The lack of Touch ID fingerprint scanning in Apple's latest products suggests that hackers have shaken Apple’s confidence in the technology. Will this be the death knell for mobile biometrics – and leave the iPhone 5s as an identity-protection anomaly?
Of all the surprises and – mostly – non-surprises in Apple’s latest launch, the biggest is the lack of new Touch ID fingerprint sensors in any of the new products announced.
I, for one, had been quietly confident we would see Touch ID rolled out across both iPad and MacBook ranges, completing the trifecta that would have put fingerprint scanning into its three major mobile product lines.
This would have made sense both from a usability perspective – delivering a consistent level of security protection across the devices – and as a complement to the new iCloud Keychain password-storage functionality, which would benefit from requiring a fingerprint scan as, or in addition to, a conventional master password.
Addition of fingerprint scanning to its MacBooks, which only got point upgrades, would have seemed to be a no-brainer: replace the power button with a fingerprint-scanning button, as it did with the iPhone 5s home button, and Apple would have provided a valuable new input device for its laptops without changing their much-vaunted look and feel.
That Apple has now decided to go a whole year without adding these features, suggests that the iPhone 5s was less a bold new direction for the company’s mobile devices than it was a tentative technological experiment – and one which, apparently, has failed miserably.
Why, after all, would you spend $US356 million to buy fingerprint scanning technology, fete it as the next best thing, then simply ignore it in the runup to what has traditionally been your biggest quarter? It’s like dropping a few hundred grand on a new Ferrari and keeping it in the garage.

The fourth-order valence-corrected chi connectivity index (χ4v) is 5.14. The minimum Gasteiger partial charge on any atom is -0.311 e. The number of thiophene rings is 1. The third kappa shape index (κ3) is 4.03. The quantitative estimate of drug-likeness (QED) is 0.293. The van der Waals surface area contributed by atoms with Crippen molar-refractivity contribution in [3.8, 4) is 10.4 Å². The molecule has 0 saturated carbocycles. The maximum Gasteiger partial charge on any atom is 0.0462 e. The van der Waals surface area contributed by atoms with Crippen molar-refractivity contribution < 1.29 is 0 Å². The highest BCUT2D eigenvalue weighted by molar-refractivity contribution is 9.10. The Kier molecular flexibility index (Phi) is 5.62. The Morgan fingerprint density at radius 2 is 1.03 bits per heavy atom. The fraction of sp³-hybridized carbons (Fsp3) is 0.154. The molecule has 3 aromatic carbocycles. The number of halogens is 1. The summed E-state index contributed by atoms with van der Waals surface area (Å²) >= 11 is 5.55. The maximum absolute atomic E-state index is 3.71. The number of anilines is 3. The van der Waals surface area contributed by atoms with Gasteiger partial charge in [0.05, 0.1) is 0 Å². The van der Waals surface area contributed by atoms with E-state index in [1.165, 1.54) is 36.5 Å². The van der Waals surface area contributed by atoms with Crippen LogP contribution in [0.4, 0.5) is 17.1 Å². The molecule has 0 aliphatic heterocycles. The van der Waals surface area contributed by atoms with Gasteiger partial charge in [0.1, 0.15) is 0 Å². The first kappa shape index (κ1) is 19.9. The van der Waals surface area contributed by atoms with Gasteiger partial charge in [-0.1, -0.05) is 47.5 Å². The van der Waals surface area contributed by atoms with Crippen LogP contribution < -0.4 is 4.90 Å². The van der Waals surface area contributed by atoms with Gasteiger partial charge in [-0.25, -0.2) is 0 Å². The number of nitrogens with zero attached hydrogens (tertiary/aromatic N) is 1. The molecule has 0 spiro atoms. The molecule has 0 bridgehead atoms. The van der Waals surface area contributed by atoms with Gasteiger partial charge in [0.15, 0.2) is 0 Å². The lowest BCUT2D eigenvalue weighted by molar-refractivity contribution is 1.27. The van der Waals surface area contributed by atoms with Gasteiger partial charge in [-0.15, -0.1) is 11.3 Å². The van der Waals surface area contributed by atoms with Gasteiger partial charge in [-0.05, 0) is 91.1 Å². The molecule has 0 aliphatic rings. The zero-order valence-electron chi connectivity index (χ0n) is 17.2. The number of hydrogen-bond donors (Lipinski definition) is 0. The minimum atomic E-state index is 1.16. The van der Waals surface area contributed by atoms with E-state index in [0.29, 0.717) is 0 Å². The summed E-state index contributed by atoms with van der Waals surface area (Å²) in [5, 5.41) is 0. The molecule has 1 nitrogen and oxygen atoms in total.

It appears the German hackers that developed a way to work around the sensor’s capabilities have shaken Apple’s confidence in its technology – and in the security game, that is the kiss of death.
The longer-term question, however, is whether Apple can recover that confidence and turn Touch ID into something more than the gimmick that so many people believe it is (witness the majority of ZDNet readers that voted as such in our recent debate on the topic).
There are probably a half-dozen increasingly smelly engineers locked in a room somewhere in Apple HQ, being fed sandwiches and energy drinks through a chute until they can figure out how to get the technology to work as it was supposed to in the first place.
Knowing Apple’s obsession with doing things properly, I imagine there are probably a half-dozen increasingly smelly engineers locked in a room somewhere in Apple HQ, being fed sandwiches and energy drinks through a chute until they can figure out how to get the technology to work as it was supposed to in the first place.
Given that there will be only one Apple-branded device with fingerprint scanning on the market this Christmas, Apple has not only delayed the maturation of Touch ID by a year but has set the concept back significantly.
If it ever does add fingerprint scanning to its other mobile products, it will be a follower and not a leader. Samsung and Microsoft/Nokia have considerable leeway to best Apple’s efforts, although if Touch ID truly has been tainted as a compromisable failure those companies may well decide to rest on their laurels for now when it comes to biometrics.
I still believe this technology has great promise and value: even if it doesn’t singlehandedly replace passwords, it’s a significant time-saver for someone who, as I do, types their PIN dozens of times per day. But with Apple now on the back foot regarding the technology, the damage may have already been done: there will be no third chances for Touch ID to work properly, and Apple may even struggle to get a second.
What do you think? Why did Apple leave out Touch ID from its new products? And, can it recover from whatever damage the technology’s reputation has suffered?